MOSCOW, December 6 (Marc Bennetts, RIA Novosti) – A prison in Russia’s Urals region where inmates rioted last month against alleged abuse and extortion was compared to a “concentration camp” on Thursday by a member of the Kremlin’s human rights council.
“We saw a splendid park and a beautiful church, marble – but behind the facade there was hell,” Maxim Shevchenko told journalists at a news conference.
“One of the inmates had been spread out on bars, a helmet with speakers was put on his head, and a siren turned on,” he added, speaking after a visit by council members to the prison earlier this week.
Around 500 inmates at Prison Number 6 in Kopeisk, in Russia’s Chelyabinsk Region, rioted on November 25-26 over alleged widespread abuse by prison guards. Eight police officers were injured in the disturbances, during which inmates climbed onto the prison roof and held up a make-shift banner reading “People, help us.”
Riot officers were also reported to have clashed with hundreds of relatives of inmates who had gathered outside the prison.
Kremlin human rights council chief Mikhail Fedotov said Thursday a number of inmates had been held in isolation cells for “months or even years.”
“There was one man who could only crawl,” he added. “His legs didn’t work anymore after being kept in a punishment isolation cell for months.”
The disturbances made headlines across Russia and were the subject of intense online debate by the country’s increasingly politicized internet community. Police also made 12 arrests at a November 26 protest against torture in the Russian prison system outside the Moscow headquarters of the Federal Penitentiary Service (FCIN).
“The attention being paid to the abuse in Kopeisk is a great step forward for Russia and another sign that civil society has at last woken up,” veteran human rights activist Lev Ponomaryov told RIA Novosti.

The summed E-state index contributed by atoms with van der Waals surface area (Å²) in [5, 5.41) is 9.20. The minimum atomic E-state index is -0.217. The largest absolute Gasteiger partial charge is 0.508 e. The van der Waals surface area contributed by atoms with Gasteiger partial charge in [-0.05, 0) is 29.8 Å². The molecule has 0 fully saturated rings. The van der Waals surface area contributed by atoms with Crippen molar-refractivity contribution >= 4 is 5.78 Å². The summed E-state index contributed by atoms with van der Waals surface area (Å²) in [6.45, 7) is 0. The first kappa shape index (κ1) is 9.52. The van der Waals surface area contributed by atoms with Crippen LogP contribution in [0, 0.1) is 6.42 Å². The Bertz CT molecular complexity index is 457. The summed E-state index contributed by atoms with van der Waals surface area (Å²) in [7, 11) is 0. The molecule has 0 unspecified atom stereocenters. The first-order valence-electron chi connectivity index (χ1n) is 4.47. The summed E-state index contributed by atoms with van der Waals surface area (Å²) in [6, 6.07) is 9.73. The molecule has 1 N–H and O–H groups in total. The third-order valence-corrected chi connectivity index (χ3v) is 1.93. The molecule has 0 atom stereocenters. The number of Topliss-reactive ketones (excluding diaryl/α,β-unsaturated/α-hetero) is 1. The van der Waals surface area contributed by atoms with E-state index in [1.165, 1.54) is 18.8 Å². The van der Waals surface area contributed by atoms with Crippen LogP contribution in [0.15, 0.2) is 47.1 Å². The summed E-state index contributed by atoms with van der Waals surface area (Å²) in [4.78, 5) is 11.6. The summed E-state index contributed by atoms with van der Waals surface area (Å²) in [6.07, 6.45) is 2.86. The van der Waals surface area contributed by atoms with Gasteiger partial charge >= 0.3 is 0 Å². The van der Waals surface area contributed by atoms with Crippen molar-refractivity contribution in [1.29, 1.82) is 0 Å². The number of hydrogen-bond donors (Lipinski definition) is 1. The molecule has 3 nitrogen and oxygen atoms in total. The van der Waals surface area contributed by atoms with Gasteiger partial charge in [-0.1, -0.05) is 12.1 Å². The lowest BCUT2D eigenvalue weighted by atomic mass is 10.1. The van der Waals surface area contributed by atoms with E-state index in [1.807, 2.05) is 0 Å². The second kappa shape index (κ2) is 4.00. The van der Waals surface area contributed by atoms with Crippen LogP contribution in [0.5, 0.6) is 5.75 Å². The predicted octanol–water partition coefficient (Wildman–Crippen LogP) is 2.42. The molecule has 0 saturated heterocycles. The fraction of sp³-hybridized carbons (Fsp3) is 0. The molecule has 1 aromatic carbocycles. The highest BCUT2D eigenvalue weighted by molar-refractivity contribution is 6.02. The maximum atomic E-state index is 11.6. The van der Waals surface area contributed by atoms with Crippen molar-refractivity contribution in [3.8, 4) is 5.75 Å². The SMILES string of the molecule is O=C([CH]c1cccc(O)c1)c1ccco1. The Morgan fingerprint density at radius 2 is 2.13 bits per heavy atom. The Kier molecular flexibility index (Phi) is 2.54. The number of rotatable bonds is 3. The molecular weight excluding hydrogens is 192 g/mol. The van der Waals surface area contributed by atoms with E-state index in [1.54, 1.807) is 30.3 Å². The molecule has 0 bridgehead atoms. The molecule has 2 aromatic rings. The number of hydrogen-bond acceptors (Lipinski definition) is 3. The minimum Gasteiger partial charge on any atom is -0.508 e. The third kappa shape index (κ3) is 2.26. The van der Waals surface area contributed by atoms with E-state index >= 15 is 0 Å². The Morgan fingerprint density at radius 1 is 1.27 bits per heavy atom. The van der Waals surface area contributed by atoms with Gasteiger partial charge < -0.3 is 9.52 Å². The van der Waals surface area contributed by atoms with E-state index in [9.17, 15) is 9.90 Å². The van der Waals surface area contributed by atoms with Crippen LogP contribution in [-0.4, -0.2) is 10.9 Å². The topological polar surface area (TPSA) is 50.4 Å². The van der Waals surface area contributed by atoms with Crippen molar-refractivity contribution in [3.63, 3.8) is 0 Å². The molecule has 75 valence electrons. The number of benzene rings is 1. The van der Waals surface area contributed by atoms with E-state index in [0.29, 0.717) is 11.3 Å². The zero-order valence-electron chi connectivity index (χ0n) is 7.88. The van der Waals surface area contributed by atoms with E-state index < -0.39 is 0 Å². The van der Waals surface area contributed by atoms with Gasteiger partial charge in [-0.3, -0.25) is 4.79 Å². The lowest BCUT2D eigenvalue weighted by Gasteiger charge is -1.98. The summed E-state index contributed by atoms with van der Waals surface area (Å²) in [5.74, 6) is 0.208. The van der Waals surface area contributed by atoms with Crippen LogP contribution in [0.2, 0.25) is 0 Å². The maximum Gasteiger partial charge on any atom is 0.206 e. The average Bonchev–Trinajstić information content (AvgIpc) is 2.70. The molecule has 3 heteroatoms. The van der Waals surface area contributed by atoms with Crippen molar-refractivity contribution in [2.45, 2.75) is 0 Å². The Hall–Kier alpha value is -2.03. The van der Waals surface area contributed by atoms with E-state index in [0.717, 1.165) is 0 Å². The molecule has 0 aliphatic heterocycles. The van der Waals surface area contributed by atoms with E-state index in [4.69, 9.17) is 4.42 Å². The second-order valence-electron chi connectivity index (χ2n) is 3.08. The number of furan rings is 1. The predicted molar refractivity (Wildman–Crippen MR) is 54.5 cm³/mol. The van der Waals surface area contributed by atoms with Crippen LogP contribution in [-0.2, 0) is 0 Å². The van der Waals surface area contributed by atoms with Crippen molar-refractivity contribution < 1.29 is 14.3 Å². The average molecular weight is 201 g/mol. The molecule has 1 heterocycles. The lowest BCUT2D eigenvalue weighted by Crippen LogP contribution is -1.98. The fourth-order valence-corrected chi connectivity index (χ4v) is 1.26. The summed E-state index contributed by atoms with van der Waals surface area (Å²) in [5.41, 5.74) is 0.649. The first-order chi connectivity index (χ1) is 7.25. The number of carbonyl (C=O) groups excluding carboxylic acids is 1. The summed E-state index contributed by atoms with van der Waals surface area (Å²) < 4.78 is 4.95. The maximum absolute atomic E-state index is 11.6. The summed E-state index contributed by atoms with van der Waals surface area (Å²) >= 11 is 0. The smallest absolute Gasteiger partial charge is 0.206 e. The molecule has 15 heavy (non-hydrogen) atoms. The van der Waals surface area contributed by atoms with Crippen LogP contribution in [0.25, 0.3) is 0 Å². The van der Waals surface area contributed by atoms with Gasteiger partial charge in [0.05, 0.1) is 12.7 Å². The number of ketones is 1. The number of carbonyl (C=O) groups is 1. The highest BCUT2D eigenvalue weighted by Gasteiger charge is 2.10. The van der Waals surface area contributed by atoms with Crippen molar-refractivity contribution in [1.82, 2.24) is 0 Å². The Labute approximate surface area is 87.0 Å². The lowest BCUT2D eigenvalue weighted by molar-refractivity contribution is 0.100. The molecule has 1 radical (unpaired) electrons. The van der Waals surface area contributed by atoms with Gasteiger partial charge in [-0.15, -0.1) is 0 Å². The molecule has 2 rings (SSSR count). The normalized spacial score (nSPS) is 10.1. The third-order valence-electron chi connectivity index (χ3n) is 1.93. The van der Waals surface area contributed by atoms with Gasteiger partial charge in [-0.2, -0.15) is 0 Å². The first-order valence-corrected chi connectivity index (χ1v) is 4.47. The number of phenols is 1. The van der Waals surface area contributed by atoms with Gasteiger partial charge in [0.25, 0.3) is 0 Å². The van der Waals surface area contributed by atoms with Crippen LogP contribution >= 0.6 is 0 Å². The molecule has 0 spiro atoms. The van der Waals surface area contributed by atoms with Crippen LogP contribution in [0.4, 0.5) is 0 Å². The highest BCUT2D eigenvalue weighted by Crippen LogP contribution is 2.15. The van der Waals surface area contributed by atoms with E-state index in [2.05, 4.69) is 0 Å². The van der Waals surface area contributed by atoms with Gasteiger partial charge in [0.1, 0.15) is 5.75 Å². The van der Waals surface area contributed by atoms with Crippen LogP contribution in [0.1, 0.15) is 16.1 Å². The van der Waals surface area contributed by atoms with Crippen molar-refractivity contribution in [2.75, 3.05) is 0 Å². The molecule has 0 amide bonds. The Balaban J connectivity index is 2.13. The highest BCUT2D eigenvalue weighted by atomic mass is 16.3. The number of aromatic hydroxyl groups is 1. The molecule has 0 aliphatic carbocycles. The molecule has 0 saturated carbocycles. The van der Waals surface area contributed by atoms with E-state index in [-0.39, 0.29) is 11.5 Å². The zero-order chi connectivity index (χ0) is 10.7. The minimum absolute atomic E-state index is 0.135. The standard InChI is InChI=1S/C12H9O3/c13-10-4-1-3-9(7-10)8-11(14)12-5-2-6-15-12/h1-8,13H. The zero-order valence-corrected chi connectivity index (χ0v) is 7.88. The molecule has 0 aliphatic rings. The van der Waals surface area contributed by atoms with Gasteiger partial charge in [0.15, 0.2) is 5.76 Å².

“Four prisoners were killed in this very same prison in 2008 and there was no attention paid to their deaths at all,” he added. “It was as if people thought then this was how things ought to be.”
Investigators have since filed assault charges against five inmates. One prison guard has also been charged with extortion.
“People who complained [about extortion] were beaten,” council member Igor Kalyapin said, adding that “a stream” of complaints to local officials about the alleged abuse had been ignored.
Chelyabinsk Region Governor Mikhail Yurevich said last month the riot was sparked by a “corrupt” system.
The council’s news conference came two days after deputy FCIN head Eduard Petrukhin admitted that attempted reforms of Russia’s prison system had been a “failure”.
More than 700,000 Russians are currently behind bars. Human rights activists frequently complain of sub-standard living conditions, torture, and disease in the country’s prisons.
The state of Russia’s penal system fell under the international spotlight after the 2009 death in a Moscow pre-trial detention centre of a Sergei Magnitsky, a lawyer who had alleged massive tax fraud by police investigators.
The US Senate is expected to approve later on Thursday a law imposing sanctions on the Russian officials suspected of involvement in Magnitsky’s death.